HC Deb 18 July 1933 vol 280 cc1726-8

5.40 p.m.


I beg to move, in page 9, line 6, after the word "part,"to insert the words: and by whose predecessor in title such ground or part was originally granted or disponed without valuable consideration for the erection of the church or manse. Sub-section (3) of Clause 9, which was inserted in Committee, is too wide in its terms. It gives to any adjoining heritor the right of pre-emption of any land which the Church no longer requires. In that respect it follows the proviso to Section 37 of the principal Act with regard to teinds. In the case of churches or manses, the more reasonable course would seem to be that the right should be confined to the adjoining heritor whose predecessor in title gave the site for the erection of a, church or manse without consideration received. My hon. Friend the Member for Stirling Burghs (Mr. J. Reid) has on the Paper an Amendment the effect of which would be to confer a right of pre-emption even in cases where the predecessor in title of the adjoining land has given the site for valuable consideration—it might be for full consideration. We have carefully considered this matter, and we think that, if the right of pre-emption is to be conferred, it should be limited to cases in which the predecessor in title of the adjoining land has given the site for nothing. Accordingly, I move the insertion proposed in my Amendment, and I hope that my hon. Friend may see his way not to press his Amendment.

5.43 p.m.


While I recognise that the Government have gone a long way to meet the objection which I took on this Clause, I would venture to ask whether it is not possible to accept the rather wider Amendment which I have put on the Paper—In page 9, line 6, after the word "part,"to insert the words: and from whom, or whose predecessor in title, such ground or part was originally acquired. It is not as though the heritor who is acquiring the site is getting any favourable consideration. He is not getting it for nothing, or for an inadequate price. The reason for the Amendment, in my view, is not so much that he may be recompensed in respect of his ancestors' generosity, as to make that an estate shall not be damaged by reason of persons being entitled to come in and acquire sites without any restriction on their use, thereby, it may be, seriously interfering with the amenities of the neighbourhood. After all, a heritor is very willing either to give or sell land for a purpose such as church or a manse, to which no possible exception can be taken, but it is a very different thing to say that, after the purpose has become obsolete, the land shall still be used and the heritor shall have no right of pre-emption. Will not that consideration weigh with the right hon. Gentleman in order that the somewhat wider proposal may be adopted?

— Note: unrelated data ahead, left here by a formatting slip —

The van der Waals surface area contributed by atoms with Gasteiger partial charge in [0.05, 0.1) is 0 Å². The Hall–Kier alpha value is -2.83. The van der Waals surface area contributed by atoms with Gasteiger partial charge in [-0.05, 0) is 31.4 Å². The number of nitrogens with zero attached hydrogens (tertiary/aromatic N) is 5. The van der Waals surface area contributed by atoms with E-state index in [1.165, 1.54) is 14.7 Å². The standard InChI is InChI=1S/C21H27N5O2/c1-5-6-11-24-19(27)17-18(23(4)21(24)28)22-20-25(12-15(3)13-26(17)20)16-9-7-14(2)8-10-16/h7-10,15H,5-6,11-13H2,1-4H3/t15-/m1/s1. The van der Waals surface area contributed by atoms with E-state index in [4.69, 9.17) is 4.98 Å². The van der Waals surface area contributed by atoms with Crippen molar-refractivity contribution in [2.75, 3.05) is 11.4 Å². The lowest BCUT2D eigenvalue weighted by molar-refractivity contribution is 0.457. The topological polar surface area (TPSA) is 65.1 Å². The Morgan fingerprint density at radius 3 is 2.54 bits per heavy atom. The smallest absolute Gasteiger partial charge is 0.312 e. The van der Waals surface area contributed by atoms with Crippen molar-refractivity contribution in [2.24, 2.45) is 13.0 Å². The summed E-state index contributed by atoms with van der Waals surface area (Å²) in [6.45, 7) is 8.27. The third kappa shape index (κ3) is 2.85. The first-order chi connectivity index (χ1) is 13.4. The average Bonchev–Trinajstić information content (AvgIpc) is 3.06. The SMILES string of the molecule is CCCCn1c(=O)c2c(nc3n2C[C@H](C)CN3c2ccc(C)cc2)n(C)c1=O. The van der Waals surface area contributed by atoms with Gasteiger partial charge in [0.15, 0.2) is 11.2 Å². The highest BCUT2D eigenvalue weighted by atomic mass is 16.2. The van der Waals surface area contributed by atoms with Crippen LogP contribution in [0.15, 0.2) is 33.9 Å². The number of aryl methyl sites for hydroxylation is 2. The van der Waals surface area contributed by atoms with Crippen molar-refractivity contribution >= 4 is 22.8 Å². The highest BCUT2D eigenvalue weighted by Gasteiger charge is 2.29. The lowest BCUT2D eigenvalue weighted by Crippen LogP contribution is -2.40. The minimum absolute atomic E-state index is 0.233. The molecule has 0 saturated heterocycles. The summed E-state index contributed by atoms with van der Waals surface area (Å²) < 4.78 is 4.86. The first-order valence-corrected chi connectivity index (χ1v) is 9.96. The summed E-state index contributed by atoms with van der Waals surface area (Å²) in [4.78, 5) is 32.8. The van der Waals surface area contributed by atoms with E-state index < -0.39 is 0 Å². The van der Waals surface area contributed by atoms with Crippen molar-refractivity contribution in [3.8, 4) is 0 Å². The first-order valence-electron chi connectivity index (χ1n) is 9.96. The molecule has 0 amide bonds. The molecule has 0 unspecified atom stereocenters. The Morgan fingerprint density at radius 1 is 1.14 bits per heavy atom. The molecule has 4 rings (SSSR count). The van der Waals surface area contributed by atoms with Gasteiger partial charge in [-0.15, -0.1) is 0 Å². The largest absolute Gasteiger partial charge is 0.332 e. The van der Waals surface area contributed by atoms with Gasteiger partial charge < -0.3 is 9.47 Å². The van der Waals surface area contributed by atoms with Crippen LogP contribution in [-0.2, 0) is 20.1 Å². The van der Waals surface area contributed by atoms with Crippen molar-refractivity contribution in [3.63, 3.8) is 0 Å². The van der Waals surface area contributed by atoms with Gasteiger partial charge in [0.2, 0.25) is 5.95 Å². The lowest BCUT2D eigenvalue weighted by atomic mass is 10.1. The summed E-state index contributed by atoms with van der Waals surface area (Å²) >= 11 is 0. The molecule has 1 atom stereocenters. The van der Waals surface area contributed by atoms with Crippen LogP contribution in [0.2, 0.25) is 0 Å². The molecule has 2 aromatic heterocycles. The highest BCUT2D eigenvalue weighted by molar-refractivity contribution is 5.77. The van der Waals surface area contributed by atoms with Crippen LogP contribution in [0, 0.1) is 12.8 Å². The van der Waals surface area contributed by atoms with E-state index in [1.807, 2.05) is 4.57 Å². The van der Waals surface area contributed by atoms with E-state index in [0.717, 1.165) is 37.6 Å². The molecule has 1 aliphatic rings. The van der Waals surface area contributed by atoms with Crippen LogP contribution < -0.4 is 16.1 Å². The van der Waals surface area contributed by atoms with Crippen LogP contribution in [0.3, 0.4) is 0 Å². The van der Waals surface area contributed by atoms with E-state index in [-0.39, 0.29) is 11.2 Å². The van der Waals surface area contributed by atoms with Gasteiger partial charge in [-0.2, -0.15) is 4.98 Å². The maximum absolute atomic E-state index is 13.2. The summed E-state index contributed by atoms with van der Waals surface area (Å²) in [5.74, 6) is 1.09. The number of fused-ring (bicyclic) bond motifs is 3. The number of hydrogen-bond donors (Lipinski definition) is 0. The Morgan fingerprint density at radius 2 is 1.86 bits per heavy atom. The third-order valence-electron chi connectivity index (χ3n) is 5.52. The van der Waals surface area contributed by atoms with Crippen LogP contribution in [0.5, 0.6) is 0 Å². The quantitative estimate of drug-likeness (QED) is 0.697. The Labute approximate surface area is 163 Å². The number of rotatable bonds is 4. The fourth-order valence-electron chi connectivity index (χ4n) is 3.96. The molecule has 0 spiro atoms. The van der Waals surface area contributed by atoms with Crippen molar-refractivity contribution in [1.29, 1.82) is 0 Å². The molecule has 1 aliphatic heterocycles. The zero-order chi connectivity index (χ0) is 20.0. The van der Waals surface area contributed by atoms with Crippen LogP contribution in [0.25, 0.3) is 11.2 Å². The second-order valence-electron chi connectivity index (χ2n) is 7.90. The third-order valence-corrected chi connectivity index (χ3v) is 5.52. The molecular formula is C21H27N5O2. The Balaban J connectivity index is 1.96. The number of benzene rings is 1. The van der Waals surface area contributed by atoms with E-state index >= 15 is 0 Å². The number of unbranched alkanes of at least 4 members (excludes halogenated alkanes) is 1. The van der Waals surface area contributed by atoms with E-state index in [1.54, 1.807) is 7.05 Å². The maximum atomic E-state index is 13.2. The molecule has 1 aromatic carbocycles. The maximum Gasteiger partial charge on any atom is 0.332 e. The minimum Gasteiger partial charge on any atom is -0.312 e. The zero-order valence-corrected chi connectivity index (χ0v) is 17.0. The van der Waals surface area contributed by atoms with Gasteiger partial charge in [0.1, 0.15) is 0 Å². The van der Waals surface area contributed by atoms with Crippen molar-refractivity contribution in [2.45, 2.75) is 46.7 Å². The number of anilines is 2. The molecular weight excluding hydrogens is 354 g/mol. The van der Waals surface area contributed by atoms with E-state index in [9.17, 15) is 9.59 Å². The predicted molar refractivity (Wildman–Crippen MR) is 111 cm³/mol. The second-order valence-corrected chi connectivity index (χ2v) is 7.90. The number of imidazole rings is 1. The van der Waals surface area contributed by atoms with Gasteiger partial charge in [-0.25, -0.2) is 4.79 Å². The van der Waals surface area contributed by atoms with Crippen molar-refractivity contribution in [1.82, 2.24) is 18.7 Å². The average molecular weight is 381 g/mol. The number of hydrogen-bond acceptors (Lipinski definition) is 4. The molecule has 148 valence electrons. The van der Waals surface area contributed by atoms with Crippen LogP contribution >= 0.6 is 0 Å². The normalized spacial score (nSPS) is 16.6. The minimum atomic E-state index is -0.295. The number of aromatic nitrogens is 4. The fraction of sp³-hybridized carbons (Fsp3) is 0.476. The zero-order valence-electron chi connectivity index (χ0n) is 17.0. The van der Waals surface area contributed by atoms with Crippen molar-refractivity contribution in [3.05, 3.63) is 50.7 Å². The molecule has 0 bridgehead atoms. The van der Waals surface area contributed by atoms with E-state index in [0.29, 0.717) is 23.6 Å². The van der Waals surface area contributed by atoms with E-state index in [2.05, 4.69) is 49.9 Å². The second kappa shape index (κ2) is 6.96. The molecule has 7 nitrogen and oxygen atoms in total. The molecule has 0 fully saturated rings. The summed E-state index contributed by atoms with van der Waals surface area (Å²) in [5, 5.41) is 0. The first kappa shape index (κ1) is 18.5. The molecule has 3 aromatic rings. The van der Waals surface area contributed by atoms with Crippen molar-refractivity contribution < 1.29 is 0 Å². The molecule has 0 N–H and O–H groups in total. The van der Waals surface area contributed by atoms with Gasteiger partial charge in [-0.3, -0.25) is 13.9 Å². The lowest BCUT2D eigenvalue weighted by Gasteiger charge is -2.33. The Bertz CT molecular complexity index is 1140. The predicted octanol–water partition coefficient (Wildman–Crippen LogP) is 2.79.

5.46 p.m.


The Amendment really does not meet the point raised Committee, or it only goes a short way towards meeting it. It is limited to the case where the grant in question has originally been disponed by the heritor without valuable consideration. I have not the slightest doubt that there are many cases where some consideration has been given and accordingly, it falls under the category of valuable consideration. But the heritor giving the land for Church purposes has given it for a consideration which was totally inadequate and, for this reason, I feel that the wider Amendment of my hon. Friend ought to be accepted. It is not as if the land was going to be taken away from the Church without the Church getting full payment for it because, if the heritor is not willing to give such a sum as the Church thinks it ought to get, the matter will be referred to arbitration.

Amendment agreed to.